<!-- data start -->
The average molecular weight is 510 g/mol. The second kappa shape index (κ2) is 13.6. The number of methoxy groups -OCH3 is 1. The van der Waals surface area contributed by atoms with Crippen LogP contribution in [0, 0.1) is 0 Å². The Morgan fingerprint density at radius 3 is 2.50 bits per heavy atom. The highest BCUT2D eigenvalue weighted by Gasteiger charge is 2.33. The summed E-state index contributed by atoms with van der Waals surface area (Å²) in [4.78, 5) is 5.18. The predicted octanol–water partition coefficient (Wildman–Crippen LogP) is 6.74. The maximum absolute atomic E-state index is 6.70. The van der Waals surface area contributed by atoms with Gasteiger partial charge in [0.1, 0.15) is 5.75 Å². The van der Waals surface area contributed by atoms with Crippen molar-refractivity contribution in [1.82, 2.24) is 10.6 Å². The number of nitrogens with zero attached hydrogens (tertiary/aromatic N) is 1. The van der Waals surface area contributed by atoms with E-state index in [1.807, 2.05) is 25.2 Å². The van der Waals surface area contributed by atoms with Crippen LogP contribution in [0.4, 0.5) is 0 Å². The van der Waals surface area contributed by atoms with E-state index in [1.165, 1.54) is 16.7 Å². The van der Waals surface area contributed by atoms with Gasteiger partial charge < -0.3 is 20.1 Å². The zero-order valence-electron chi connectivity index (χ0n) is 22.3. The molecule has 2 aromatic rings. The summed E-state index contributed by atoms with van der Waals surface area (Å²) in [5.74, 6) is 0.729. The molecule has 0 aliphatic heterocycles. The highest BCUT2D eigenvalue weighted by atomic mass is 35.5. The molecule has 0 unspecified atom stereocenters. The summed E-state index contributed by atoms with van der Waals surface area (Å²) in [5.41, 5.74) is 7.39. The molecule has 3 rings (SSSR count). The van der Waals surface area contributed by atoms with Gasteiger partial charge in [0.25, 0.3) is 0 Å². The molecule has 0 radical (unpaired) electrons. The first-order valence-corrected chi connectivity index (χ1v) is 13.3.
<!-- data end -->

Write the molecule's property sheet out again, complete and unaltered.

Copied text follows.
The average molecular weight is 510 g/mol. The second kappa shape index (κ2) is 13.6. The number of methoxy groups -OCH3 is 1. The van der Waals surface area contributed by atoms with Crippen LogP contribution in [0, 0.1) is 0 Å². The Morgan fingerprint density at radius 3 is 2.50 bits per heavy atom. The highest BCUT2D eigenvalue weighted by Gasteiger charge is 2.33. The summed E-state index contributed by atoms with van der Waals surface area (Å²) in [4.78, 5) is 5.18. The predicted octanol–water partition coefficient (Wildman–Crippen LogP) is 6.74. The maximum absolute atomic E-state index is 6.70. The van der Waals surface area contributed by atoms with Gasteiger partial charge in [0.1, 0.15) is 5.75 Å². The van der Waals surface area contributed by atoms with Crippen molar-refractivity contribution in [1.82, 2.24) is 10.6 Å². The number of nitrogens with zero attached hydrogens (tertiary/aromatic N) is 1. The van der Waals surface area contributed by atoms with E-state index in [1.807, 2.05) is 25.2 Å². The van der Waals surface area contributed by atoms with Crippen LogP contribution in [0.4, 0.5) is 0 Å². The van der Waals surface area contributed by atoms with E-state index in [1.165, 1.54) is 16.7 Å². The van der Waals surface area contributed by atoms with Gasteiger partial charge < -0.3 is 20.1 Å². The zero-order valence-electron chi connectivity index (χ0n) is 22.3. The molecule has 2 aromatic rings. The summed E-state index contributed by atoms with van der Waals surface area (Å²) in [5.74, 6) is 0.729. The molecule has 0 aliphatic heterocycles. The highest BCUT2D eigenvalue weighted by atomic mass is 35.5. The molecule has 0 unspecified atom stereocenters. The summed E-state index contributed by atoms with van der Waals surface area (Å²) in [5.41, 5.74) is 7.39. The molecule has 3 rings (SSSR count). The van der Waals surface area contributed by atoms with Gasteiger partial charge in [0.25, 0.3) is 0 Å². The molecule has 0 radical (unpaired) electrons. The first-order valence-corrected chi connectivity index (χ1v) is 13.3.